Galactic Corona from Superbubble Froth

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Science  20 Jul 2001:
Vol. 293, Issue 5529, pp. 397
DOI: 10.1126/science.293.5529.397a

Theory predicts that a typical spiral galaxy, such as the Milky Way, should be surrounded by a corona of very hot gas, but it has been difficult to identify the coronal x-ray signature from our position within the galaxy. Now, Wang et al. have detected a corona around the galaxy NGC 4631 using the high resolution and long exposure time afforded by the Chandra X-ray Observatory. The x-ray emission from the coronal gas is enhanced in regions where a froth of superbubbles, created by massive star clusters, have broken out of the plane of the disk, suggesting that the corona is heated by active star formation. The coronal morphology is similar to the radio halo morphology, which indicates that the hot coronal gas may be deforming the magnetic field lines of the galactic disk. — LR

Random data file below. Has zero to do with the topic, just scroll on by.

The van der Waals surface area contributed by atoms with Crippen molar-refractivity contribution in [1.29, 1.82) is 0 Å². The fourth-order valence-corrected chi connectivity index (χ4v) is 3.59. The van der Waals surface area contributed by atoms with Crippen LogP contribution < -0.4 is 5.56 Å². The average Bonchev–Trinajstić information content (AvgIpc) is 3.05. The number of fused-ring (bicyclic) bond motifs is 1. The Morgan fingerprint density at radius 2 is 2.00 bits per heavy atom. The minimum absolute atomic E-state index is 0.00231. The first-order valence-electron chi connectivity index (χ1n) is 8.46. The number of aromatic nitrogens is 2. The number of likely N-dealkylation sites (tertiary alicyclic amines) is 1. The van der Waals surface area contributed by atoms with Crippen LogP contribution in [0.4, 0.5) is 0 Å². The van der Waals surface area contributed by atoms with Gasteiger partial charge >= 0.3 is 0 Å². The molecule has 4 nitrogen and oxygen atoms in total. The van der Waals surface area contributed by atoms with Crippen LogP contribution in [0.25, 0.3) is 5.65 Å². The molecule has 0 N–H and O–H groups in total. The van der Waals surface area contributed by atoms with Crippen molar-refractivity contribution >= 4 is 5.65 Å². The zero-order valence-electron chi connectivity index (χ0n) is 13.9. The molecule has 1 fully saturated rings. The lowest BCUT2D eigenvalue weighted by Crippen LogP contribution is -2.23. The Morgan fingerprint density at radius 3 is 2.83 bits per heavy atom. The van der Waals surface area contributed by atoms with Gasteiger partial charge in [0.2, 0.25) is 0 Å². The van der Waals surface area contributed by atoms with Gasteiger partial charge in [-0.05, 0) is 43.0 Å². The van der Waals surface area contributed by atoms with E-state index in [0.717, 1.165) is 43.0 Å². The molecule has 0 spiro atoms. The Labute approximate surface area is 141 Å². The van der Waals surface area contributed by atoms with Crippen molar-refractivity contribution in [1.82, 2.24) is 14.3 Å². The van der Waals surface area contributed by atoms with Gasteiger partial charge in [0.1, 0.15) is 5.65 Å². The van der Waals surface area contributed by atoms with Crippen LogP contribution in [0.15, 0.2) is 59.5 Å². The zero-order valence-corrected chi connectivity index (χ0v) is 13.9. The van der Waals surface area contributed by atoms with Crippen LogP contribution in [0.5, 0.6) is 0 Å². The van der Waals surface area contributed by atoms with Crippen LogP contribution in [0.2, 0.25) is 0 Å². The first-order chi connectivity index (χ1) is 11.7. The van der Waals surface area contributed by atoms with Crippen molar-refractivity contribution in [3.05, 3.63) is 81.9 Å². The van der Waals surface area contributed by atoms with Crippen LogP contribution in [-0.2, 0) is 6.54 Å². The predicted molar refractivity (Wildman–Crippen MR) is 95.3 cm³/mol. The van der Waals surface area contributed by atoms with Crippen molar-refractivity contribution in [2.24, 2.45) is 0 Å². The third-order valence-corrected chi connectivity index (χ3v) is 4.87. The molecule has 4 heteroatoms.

Astrophys. J.555, L99 (2001).

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